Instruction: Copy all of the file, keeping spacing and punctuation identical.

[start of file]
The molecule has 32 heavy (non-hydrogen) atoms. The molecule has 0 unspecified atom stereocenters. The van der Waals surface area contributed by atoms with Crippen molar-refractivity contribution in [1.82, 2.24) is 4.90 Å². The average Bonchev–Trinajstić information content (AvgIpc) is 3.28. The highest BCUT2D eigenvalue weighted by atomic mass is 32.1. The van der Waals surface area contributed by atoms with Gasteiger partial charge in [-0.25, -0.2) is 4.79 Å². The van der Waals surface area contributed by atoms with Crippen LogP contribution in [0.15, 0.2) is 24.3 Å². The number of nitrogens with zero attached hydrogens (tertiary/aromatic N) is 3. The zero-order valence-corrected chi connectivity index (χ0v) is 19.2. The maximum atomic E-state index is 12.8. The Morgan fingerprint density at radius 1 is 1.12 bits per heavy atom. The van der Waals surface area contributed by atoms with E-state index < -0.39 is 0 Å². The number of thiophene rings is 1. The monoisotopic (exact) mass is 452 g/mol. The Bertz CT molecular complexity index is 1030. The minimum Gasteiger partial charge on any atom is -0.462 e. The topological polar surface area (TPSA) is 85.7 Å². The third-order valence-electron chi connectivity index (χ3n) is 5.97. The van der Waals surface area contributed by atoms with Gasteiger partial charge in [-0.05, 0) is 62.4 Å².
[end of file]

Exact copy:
The molecule has 32 heavy (non-hydrogen) atoms. The molecule has 0 unspecified atom stereocenters. The van der Waals surface area contributed by atoms with Crippen molar-refractivity contribution in [1.82, 2.24) is 4.90 Å². The average Bonchev–Trinajstić information content (AvgIpc) is 3.28. The highest BCUT2D eigenvalue weighted by atomic mass is 32.1. The van der Waals surface area contributed by atoms with Gasteiger partial charge in [-0.25, -0.2) is 4.79 Å². The van der Waals surface area contributed by atoms with Crippen LogP contribution in [0.15, 0.2) is 24.3 Å². The number of nitrogens with zero attached hydrogens (tertiary/aromatic N) is 3. The zero-order valence-corrected chi connectivity index (χ0v) is 19.2. The maximum atomic E-state index is 12.8. The Morgan fingerprint density at radius 1 is 1.12 bits per heavy atom. The van der Waals surface area contributed by atoms with E-state index < -0.39 is 0 Å². The number of thiophene rings is 1. The monoisotopic (exact) mass is 452 g/mol. The Bertz CT molecular complexity index is 1030. The minimum Gasteiger partial charge on any atom is -0.462 e. The topological polar surface area (TPSA) is 85.7 Å². The third-order valence-electron chi connectivity index (χ3n) is 5.97. The van der Waals surface area contributed by atoms with Gasteiger partial charge in [-0.05, 0) is 62.4 Å².